Parliamentary brief Congress House, Great Russell Street, London wc1B 3LS

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parliamentary brief

Congress House, Great Russell Street, London WC1B 3LS

t: 020 7636 4030 f: 020 7636 0632 web:

Parliamentary Officer: Isobel Larkin t: 020 7467 1288 email:

General Secretary: Frances O’Grady

TUC briefing for MPs on European Union Referendum Bill 2015

Second reading debate

9 June 2015

EU Referendum Bill: second reading

The TUC is an affiliate of the European Trade Union Confederation [1] which represents 60 million working people belonging to 90 national trade union confederations in 39 countries. Across Europe, trade unions are campaigning for sustainable growth to deliver more and better jobs, skills and fair wages. Decent work must be based on rights for working people to decent treatment, equality and respect at the workplace. We believe these should be the priorities for the European Union, and for any reform agenda.

Context: Social Europe under attack

We are particularly concerned that some governments and business leaders – but by no means all – see the current British government renegotiation agenda as an opportunity to strip away workers’ rights; introduce a moratorium on new rights; and scapegoat migrant workers rather than address people’s concerns about unregulated labour markets and insufficient social benefits and public services.

Our polling [2] immediately after the General Election showed that people are less likely to vote for Britain to stay in the European Union if their rights at work are attacked. We are particularly concerned that regulation of working time and temporary agency workers’ rights are under attack, and that agreements between employers and unions are being undermined. The TUC will work with our colleagues in Europe to emphasise the risks involved in compromising over workers’ rights. TUC General Secretary Frances O’Grady wrote an open letter to British business leaders in the Financial Times about this issue [3].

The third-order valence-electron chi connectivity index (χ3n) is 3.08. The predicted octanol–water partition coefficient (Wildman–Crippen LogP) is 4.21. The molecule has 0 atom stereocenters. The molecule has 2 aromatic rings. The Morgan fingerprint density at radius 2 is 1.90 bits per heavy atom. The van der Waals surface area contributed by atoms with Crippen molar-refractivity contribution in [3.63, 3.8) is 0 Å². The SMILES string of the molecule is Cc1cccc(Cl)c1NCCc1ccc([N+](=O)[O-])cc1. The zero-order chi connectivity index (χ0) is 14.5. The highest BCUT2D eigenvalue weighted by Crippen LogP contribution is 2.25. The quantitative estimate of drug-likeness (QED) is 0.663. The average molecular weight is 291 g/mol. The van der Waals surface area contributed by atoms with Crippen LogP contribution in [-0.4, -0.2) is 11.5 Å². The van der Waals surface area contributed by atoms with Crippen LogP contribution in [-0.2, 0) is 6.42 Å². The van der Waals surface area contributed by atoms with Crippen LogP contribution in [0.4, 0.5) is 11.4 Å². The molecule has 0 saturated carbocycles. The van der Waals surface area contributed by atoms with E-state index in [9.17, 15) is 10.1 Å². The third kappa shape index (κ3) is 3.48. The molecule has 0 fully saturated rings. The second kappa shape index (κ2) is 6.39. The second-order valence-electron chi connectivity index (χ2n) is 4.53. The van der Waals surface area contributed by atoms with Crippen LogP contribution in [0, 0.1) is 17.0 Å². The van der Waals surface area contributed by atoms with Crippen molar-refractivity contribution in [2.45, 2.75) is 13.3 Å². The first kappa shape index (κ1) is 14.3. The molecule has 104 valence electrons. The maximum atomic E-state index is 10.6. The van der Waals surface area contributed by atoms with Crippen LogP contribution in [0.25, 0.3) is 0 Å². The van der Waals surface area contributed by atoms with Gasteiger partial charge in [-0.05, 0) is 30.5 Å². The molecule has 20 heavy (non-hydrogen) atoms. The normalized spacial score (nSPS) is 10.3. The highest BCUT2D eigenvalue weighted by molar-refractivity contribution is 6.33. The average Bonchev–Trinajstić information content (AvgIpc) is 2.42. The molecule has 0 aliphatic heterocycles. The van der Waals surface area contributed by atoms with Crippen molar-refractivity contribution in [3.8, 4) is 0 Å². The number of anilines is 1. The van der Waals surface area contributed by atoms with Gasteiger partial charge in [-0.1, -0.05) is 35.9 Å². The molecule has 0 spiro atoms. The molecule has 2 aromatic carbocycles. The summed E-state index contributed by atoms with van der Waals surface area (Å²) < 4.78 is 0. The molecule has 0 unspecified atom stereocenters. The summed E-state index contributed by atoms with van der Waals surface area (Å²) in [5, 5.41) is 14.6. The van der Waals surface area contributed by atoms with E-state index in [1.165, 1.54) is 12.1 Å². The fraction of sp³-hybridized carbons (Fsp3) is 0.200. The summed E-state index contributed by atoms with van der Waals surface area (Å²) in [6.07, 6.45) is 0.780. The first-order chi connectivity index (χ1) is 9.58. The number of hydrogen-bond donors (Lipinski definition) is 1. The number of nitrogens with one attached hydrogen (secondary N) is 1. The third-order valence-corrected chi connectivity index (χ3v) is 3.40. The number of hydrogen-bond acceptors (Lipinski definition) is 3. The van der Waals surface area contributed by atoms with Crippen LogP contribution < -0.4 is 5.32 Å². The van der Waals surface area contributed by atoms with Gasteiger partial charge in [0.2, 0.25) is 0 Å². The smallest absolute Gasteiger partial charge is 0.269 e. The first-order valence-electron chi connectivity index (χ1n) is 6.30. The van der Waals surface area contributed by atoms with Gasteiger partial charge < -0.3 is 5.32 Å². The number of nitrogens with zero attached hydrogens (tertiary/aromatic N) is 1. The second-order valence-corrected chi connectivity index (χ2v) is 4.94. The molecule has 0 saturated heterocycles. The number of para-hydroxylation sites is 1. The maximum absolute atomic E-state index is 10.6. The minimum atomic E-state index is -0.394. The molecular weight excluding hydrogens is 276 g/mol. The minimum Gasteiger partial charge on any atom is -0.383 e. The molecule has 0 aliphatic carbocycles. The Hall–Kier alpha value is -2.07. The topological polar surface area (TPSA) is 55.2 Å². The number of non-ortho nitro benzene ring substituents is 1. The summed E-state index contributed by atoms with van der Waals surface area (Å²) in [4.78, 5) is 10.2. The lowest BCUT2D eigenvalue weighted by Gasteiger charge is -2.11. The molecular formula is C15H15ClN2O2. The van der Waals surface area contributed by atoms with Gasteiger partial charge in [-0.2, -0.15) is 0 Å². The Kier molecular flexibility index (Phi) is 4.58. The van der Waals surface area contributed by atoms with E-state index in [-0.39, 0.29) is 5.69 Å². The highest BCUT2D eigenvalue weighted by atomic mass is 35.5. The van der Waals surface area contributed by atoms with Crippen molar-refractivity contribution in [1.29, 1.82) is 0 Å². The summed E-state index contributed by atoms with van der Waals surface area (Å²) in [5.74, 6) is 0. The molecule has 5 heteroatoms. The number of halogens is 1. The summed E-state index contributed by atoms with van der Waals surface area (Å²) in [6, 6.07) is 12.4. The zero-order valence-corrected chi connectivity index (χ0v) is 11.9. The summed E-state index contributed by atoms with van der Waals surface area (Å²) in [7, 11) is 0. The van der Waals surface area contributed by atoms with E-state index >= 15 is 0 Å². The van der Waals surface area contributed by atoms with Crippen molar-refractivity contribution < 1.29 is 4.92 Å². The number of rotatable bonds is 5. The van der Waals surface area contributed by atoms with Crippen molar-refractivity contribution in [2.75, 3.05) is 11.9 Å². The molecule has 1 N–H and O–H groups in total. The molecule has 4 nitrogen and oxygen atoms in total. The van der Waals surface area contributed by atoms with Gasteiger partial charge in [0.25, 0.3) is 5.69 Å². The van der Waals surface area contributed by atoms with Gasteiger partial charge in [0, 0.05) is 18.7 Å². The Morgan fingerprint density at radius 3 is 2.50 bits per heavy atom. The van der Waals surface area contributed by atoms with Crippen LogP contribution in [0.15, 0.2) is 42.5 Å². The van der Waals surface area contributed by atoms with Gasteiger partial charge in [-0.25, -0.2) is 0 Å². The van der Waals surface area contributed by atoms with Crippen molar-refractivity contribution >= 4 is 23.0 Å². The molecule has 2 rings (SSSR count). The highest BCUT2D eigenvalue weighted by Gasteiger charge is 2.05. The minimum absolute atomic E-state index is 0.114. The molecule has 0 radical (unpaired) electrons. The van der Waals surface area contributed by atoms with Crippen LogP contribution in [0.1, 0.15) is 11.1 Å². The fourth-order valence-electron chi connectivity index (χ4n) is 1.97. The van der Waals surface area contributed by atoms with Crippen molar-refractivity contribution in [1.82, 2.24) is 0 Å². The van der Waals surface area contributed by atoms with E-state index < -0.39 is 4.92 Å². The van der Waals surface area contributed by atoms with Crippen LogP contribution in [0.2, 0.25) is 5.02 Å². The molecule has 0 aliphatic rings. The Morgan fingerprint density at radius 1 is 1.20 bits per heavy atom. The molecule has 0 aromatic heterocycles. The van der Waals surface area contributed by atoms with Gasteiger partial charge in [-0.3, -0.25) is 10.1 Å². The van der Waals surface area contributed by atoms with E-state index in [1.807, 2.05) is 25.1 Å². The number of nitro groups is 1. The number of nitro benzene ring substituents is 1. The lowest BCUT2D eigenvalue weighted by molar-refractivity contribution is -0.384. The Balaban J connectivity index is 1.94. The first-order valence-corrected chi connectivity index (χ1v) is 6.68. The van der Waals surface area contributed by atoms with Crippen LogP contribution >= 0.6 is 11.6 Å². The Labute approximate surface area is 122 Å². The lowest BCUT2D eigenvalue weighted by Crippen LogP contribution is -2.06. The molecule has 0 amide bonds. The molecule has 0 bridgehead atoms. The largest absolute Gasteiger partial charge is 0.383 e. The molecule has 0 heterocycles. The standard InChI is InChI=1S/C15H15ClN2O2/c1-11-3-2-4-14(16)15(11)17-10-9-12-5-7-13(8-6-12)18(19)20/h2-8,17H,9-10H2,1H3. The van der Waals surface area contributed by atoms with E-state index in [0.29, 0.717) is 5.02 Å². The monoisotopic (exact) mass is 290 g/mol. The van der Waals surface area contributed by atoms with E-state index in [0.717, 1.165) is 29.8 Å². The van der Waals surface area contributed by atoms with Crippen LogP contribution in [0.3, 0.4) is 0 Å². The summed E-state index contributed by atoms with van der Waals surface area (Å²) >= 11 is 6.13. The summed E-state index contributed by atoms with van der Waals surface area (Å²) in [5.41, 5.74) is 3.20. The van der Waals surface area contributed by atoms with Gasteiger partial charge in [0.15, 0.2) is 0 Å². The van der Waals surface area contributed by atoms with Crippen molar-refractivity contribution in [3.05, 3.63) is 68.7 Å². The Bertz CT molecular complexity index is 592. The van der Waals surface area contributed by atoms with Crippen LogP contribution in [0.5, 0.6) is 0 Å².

We are also conscious that migration will be a key issue in the Referendum debate. Again, TUC polling [4] suggests that while people support managed migration, they do not believe restrictions on freedom of movement will affect the availability of jobs or undercutting of wages: for that, we need stronger regulation of the labour market rather than greater flexibility.


One of the main issues for debate in the European Union Referendum Bill is the franchise. The TUC generally supports widening the franchise, and doing everything possible to get people to register and then vote (including peers.)

Since 1999, we have supported votes at 16, and as the Scottish referendum showed, 16 and 17 year olds respond positively to the opportunity to engage in political debate and the exercise of democratic rights. Our view is that they are old enough to work and pay income tax, so they are old enough to vote.

The principle of no taxation without representation extends, we believe, to the many European Union citizens who live and have made their homes in the UK. They would be critically affected by the decision about whether the UK should remain a member of the European Union, as would the children being educated in British schools. We do not believe it is satisfactory that Irish people in Britain, Cypriots and Maltese people, and those in Gibraltar should be allowed to vote, but not the other EU citizens who reside and pay tax in the UK.

There is also one area where we would seek clarification. As currently drafted, the Bill suggests that UK residents abroad will only be able to vote if they have been registered in the UK in the past 15 years. However, another Bill was announced in the Queen’s Speech, to extend the franchise generally to those excluded by that arbitrary time limit. The TUC would urge MPs to clarify whether, if that Bill is enacted prior to the referendum, or prior to the passage of the European Union Referendum Bill, would those British citizens covered by the Votes for Life Bill be able to vote in the referendum? The TUC believes they should be able to, regardless, and would support amendments to the European Union Referendum Bill to ensure that.

In summary, we would support extending the franchise for the referendum to cover:

  • 16 and 17 year olds;

  • EU citizens living in the UK; and

  • UK citizens living abroad regardless of how long.






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